The Hockey Marathon For the Kids is underway at the rec centre in Chestermere and organizers are hoping to raise $2M for children’s charities.

The marathon match started on May 4 and goes until the 14th and the players will try to stay on the ice for more than 246 hours to break the record for the world’s longest hockey game.

The World record was set by team Oilympics in Chestermere in May 2012.

So far the players have raised almost $800,000 on the way to their $2M goal.

Terry Ferguson is playing in his second marathon game and says they flood the ice every four to six hours but it is getting pretty chewed up.

“Oh it’s falling apart pretty good, especially after the flood, it’s pretty wet,” said Ferguson. “Right now, you don’t want sharp skates, I’d say, because it’s soft. The creases are getting pretty bad.”

The players are on their feet the whole time and have a skate professional on hand to ease the pain.

“The guy that’s been coming actually, I think the biggest thing he’s been doing for the boys is punching out their skates. Where their feet are sore, he brought a press and a heater, so he’s heating them up and knocking out their toes and things like that so that they have room,” said Ferguson.

“My feet right now are about a size bigger that what they normally are so they’re starting to swell up,” said Alex Halet.

Ferguson says even though it’s his second time, it’s not something you can prepare for. “Everything changes so fast. You meet different kids with different stories and it’s really not the physical thing. Everyone can do the physical thing, it’s the mental and emotional thing that’s the biggest challenge.”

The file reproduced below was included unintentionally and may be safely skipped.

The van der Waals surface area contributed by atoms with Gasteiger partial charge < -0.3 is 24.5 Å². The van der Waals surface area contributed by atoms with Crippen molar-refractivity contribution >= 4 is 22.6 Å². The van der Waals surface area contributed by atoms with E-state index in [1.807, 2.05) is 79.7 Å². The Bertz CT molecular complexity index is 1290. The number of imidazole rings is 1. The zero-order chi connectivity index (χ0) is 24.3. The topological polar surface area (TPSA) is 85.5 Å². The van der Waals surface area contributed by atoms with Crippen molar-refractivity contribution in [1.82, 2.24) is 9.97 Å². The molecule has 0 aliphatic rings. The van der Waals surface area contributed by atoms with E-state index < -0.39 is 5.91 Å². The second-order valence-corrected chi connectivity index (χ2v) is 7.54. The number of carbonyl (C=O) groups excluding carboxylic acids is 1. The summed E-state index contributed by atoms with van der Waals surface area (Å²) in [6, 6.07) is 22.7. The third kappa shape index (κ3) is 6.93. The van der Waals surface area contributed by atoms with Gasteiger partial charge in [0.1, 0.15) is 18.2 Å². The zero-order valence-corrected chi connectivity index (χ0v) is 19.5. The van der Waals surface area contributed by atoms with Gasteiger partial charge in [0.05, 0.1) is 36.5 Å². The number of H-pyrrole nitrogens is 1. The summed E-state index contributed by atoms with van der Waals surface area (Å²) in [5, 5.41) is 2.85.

The players say they are motivated by all the support from family and fans.

“Fans have been coming out and they’re keeping us going,” said Ferguson.

“It’s been overwhelming. We’re ahead of last game, year-to day, so the donations are piling in, online they’re piling in. Folks coming in from everywhere,” said Halet. “It’s been surreal. For these guys, they’re keeping them going for sure.”

‘It’s been super fun. When the kids come and flash mobs come and the pace of the game picks up, the energy picks up and seeing family and familiar faces makes it all worthwhile,” said player, Brett Butterwick.

40 players on Team Hope and Team Cure are rotating play on the ice and are supported by an army of 800 volunteers.

“This event was not intended just for 40 guys. It was intended for a whole community to get involved,” said Halet. “It’s a great thing to make everyone part of this event. From children at the age of four right up to senior citizens.”

A benefit concert is taking place on Friday night at the Chestermere Rec Centre in conjunction with the marathon.

Proceeds from all the events goes to the Alberta Children’s Hospital, Southern Alberta Flood Relief and Samuel’s Ride For Rescue.

For more information, click HERE.

(With files from Kevin Fleming)